ANNAPOLIS — A coalition of environmental, religious and commercial developers came out in opposition Tuesday to a number of bills seeking to repeal the so-called rain tax or exempt individual counties from it.
The Senate Education, Health and Environmental Affairs Committee took testimony on three Republican-sponsored bills, including one by Sen. Allan H. Kittleman, R-Howard, that seeks to repeal the controversial stormwater management fee.
“The going is going to get tougher with bay cleanup,” said Kim Kobel, executive director of the Chesapeake Bay Foundation. “We don’t want to turn over the apple cart because the majority of [counties] are working with it.”
And Tom Ballentine, a lobbyist for NAIOP Maryland and its 700 commercial development members, said Kittleman’s proposed repeal would “interrupt the funding sources in place to comply with the federal permits.”
“We just can’t support repeal at this time,” Ballentine said.
The General Assembly passed legislation in 2012 requiring that nine of the state’s most populous jurisdictions implement a stormwater management fee in order to pay for federally mandated remediation efforts focused on reducing nitrogen, phosphorous and sediment runoff into the bay.
Each of those counties passed legislation setting fees ranging from 1 cent in Frederick County to hundreds and even thousands of dollars on properties in other areas.
Montgomery County was exempted from the state law because it already had a local law in place mandating a stormwater management fee program.
Sens. David R. Brinkley, R-Frederick and Carroll, and Bryan Simonaire, R-Anne Arundel, each sponsored bills seeking to exempt their own counties from the state law. Both said the counties would still be required to comply with federal mandates but would be free to do so without being bound to institute fees as required by state law.
The 14 other jurisdictions in Maryland are not part of the 2012 state mandate. Brinkley, Simonaire and Kittleman all said the mandate places an unfair burden on a minority of counties.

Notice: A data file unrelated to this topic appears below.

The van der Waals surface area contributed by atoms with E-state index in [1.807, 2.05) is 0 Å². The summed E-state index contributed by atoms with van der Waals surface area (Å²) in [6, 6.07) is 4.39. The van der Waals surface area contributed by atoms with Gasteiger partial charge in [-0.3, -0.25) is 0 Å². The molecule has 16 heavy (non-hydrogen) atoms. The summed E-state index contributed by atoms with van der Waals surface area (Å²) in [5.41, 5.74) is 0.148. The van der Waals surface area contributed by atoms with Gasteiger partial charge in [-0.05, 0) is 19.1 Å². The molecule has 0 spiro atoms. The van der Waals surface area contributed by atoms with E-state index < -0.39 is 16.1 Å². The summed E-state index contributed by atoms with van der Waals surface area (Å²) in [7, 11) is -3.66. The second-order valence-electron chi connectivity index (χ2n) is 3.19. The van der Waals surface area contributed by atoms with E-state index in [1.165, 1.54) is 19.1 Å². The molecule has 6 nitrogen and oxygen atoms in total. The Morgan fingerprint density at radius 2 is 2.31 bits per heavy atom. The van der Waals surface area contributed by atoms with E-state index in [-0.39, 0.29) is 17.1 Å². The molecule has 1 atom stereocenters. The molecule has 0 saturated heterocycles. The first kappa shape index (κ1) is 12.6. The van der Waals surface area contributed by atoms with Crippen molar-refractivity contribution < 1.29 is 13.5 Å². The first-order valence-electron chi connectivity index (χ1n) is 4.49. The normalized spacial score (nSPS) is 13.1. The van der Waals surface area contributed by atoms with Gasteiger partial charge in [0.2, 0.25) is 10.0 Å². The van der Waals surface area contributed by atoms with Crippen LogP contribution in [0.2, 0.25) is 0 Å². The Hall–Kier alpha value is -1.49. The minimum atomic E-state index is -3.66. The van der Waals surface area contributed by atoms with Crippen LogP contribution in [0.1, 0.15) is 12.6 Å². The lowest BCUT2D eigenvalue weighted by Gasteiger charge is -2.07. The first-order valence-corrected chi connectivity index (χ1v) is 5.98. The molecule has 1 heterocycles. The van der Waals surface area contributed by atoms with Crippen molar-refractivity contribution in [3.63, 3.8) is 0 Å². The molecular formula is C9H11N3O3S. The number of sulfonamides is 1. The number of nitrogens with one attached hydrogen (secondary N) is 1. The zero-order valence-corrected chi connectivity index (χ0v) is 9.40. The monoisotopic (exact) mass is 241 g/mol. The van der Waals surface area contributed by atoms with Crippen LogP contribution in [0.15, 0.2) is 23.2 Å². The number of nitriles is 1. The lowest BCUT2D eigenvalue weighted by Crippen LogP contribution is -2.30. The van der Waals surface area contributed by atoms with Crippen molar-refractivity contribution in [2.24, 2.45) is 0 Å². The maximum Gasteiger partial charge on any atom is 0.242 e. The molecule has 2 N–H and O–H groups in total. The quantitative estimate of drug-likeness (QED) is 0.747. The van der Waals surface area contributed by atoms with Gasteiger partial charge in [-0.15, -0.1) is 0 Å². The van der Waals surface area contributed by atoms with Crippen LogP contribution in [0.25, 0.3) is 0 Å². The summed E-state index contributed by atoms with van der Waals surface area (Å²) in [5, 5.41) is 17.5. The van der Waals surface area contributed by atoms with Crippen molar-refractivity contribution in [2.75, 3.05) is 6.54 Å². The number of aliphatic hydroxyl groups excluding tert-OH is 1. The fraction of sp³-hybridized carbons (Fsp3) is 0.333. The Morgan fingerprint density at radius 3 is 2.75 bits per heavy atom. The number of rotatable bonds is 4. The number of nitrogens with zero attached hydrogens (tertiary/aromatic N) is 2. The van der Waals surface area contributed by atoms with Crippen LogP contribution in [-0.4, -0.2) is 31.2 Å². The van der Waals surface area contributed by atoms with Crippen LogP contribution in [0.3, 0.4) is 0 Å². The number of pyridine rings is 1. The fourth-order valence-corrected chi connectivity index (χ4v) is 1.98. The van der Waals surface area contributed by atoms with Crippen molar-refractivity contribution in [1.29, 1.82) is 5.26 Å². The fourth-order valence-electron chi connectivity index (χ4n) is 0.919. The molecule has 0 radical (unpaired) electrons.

Kittleman said repeal was “completely fair to all jurisdictions because it completely eliminates what was enacted in 2012 and provides real local autonomy.”
“If we repeal the rain tax we don’t repeal the federal requirements,” Kittleman said. “This is a talk about funding. It has nothing to do with whether or not we should clean the bay.”
Patrick Donoho, president of the Maryland Retailers Association, urged repeal of the fee, calling it “fairly disruptive” to retailers and other businesses.
“We support this to start a conversation,” Donoho said, adding that his group was concerned about an effort to exempt fees for nonprofit organizations.
“Stormwater has no idea about the tax status of the impervious surface as it runs off it,” Donoho said.
A repeal or exemption of counties seems unlikely. Senate President Thomas V. Mike Miller Jr. and other legislative leaders have expressed concern about uneven application of fees among the affected counties and about how religious and nonprofit organizations have been affected by the law.
“I think it’s going to take some real discussion to take what we’ve got and improve it, not take away what we’ve got” said Sen. Ronald N. Young, D-Frederick and Washington.